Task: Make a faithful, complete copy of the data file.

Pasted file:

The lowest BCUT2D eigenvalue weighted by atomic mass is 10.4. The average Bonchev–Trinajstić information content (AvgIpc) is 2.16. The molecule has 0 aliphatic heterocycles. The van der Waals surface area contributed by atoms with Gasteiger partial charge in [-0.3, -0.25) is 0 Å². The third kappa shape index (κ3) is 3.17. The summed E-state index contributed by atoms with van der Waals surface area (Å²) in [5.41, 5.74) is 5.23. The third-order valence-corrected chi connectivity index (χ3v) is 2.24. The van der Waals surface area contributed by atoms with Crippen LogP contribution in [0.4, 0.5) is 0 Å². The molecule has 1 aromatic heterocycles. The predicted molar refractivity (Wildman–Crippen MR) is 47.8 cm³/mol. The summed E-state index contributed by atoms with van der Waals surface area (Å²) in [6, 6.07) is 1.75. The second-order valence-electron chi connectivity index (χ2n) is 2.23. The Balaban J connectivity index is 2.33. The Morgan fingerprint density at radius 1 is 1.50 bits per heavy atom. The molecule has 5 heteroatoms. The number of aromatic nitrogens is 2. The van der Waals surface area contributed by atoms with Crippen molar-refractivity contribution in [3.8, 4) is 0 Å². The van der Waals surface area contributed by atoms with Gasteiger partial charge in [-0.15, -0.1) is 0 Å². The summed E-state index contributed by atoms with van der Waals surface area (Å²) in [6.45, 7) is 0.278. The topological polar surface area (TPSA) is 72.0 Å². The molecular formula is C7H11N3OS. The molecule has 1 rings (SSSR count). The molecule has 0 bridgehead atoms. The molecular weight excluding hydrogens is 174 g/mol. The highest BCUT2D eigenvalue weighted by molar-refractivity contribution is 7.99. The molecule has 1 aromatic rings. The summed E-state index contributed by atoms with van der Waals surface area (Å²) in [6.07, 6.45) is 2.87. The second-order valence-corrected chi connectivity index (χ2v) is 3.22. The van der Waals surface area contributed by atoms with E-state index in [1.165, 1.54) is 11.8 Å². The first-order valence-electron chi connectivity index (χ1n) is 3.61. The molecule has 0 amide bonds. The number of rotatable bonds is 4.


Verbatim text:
The lowest BCUT2D eigenvalue weighted by atomic mass is 10.4. The average Bonchev–Trinajstić information content (AvgIpc) is 2.16. The molecule has 0 aliphatic heterocycles. The van der Waals surface area contributed by atoms with Gasteiger partial charge in [-0.3, -0.25) is 0 Å². The third kappa shape index (κ3) is 3.17. The summed E-state index contributed by atoms with van der Waals surface area (Å²) in [5.41, 5.74) is 5.23. The third-order valence-corrected chi connectivity index (χ3v) is 2.24. The van der Waals surface area contributed by atoms with Crippen LogP contribution in [0.4, 0.5) is 0 Å². The molecule has 1 aromatic heterocycles. The predicted molar refractivity (Wildman–Crippen MR) is 47.8 cm³/mol. The summed E-state index contributed by atoms with van der Waals surface area (Å²) in [6, 6.07) is 1.75. The second-order valence-electron chi connectivity index (χ2n) is 2.23. The Balaban J connectivity index is 2.33. The Morgan fingerprint density at radius 1 is 1.50 bits per heavy atom. The molecule has 5 heteroatoms. The number of aromatic nitrogens is 2. The van der Waals surface area contributed by atoms with Crippen molar-refractivity contribution in [3.8, 4) is 0 Å². The van der Waals surface area contributed by atoms with Gasteiger partial charge in [-0.15, -0.1) is 0 Å². The summed E-state index contributed by atoms with van der Waals surface area (Å²) in [6.45, 7) is 0.278. The topological polar surface area (TPSA) is 72.0 Å². The molecular formula is C7H11N3OS. The molecule has 1 rings (SSSR count). The molecule has 0 bridgehead atoms. The molecular weight excluding hydrogens is 174 g/mol. The highest BCUT2D eigenvalue weighted by molar-refractivity contribution is 7.99. The molecule has 1 aromatic rings. The summed E-state index contributed by atoms with van der Waals surface area (Å²) in [6.07, 6.45) is 2.87. The second-order valence-corrected chi connectivity index (χ2v) is 3.22. The van der Waals surface area contributed by atoms with E-state index in [1.165, 1.54) is 11.8 Å². The first-order valence-electron chi connectivity index (χ1n) is 3.61. The molecule has 0 amide bonds. The number of rotatable bonds is 4.